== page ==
How can I prevent burnout?

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I live with a friend who requires almost around the clock care (not quite). I work a normal full time job and thought it was a good idea to pick up some extra money working a few hours caring for her. She has someone Mon-Fri days and I am scheduled 5:30 to 7:30 pm Mon - Thurs. Off Friday night, Sat and Sun scheduled 7:30am to 3:30pm. I am having a hard time keeping firm boundaries, she seems to think I am available anytime. I enjoy caretaking but I get up at 4:00am during the week for work and really need to be completely done at 7:30 to shower and go to bed. On the weekend, she consistently asks for things to be done well past 3:30 and is very manipulative. We have had a conversation about me needing to attend to household chores etc and try to still have a social life but we are still struggling. When she requests things, would just flat out saying no I cannot, Im off right now be rude or inconsiderate? We have talked about this but since it's not working well I think we need to try a new tactic. Looking for input, advice or experience. Thank you!

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Dear binker5115,

I know we all start out with good intentions and then things start to change. Working a full time job and caretaking is very demanding. I think it can cause resentments when we are asked to help beyond what we agreed to.

I wonder if it might be time to move out and find other living accommodations. Or suggest to your friend she needs to hire an additional person to work the overnights. Or she might have to consider moving into assisted living. Needed to be changed as an adult is very humbling.

I hope you can find an option that works better.
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I didn't imply that that incident was manipulative in any way shape or form. She is manipulative as a general rule. Asking to be changed doesn't fall into that category. But I have to look out for me also, proper sleep and off time to retain my sanity.
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If she needs help to get changed, then, I would believe that she needs constant care and so that there should be a caretaker arriving each time you get off duty. I don't see anything manipulative about a disabled person who needs help, asking the only person in the house to help. What she needs to do, is to get more caretakers to cover your off hours. If she refuses, I'd consider the job and if it's feasible.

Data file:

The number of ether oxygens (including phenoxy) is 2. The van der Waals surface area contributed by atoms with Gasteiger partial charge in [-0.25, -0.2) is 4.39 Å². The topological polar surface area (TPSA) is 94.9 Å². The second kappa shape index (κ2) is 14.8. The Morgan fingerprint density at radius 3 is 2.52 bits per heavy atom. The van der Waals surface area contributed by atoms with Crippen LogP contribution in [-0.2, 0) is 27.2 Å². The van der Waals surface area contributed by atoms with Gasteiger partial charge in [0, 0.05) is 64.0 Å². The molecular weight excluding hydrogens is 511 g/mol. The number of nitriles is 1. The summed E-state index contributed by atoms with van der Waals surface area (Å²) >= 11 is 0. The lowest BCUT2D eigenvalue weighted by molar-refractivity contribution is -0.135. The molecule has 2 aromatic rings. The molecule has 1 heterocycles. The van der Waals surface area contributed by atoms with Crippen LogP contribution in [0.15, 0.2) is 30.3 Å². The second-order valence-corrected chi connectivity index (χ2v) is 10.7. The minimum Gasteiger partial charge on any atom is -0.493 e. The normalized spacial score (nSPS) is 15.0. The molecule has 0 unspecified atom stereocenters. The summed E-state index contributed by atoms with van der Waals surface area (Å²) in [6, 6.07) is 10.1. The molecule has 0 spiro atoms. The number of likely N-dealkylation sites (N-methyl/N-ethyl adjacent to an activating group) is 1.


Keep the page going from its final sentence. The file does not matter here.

You might also re-negotiate your contract and ask for overtime pay at certain hours. If she can't afford your services, perhaps, she will seek alternate care.
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Some things, like getting changed, can't be put off, but it is OK to set boundaries about the other stuff. Maybe try something like "I'm off the clock in half an hour, is there anything you need done before then?" Then you choose which of her requests need your attention immediately and what can wait, and you retire to your room on time. And since you have a 42 page contract I assume it details time off, so don't ask, just go.
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I had a friend with ALS that I helped out. Separate from me she had caregivers. She started with morning care, then morning and evening, then live in. I didn't do that type of caregiving. But I did help with may other things including moving her twice, taking care of all financials and paperwork, cleaning out closets, etc etc.
The folks at the ALS center mentioned to me that their patients had so little control over their lives that they often tried to control anything they could! I imagine that MS would be the same! I had to put my foot down quite a few times .
BUT one big difference -- I was never there 'off duty' and not bringing her water, or doing a clean up. It may be time for additional night time assistance, since I do think it is NOT RIGHT for you to give up sleep etc to meet her needs. Her needs should be met-- but not by you,
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She has MS. She is cognitively doing real well with only some occasional forgetfulness. Handles all her own business. We do have written contract, 42 pages, that's a great idea. Last night at 830, Im in bed and she calls me to be changed. And it took a while. I started thinking about it, I was in bed, have to get up at 4 but it's very hard to leave someone in that state all night. Sort of a catch 22 it seems. She is a master manipulator, Ive seen it in action. That's not really a huge problem for me, I can deal with it.
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Living with someone that you work for is often fraught with issues. What is the nature of the person's disability? Is it physical or mental? I ask, since, sometimes people who have cognitive decline, are not really capable of processing the guidelines or using proper judgment. IT might appear to be manipulative behavior, but may also just be their condition.

Also, someone who lives in your house may seem available, even when they are NOT technically on the clock. It's a tough one.

If she's mentally okay, I'd work on ways to establish the boundaries. Do you have a written contract to refer her to?
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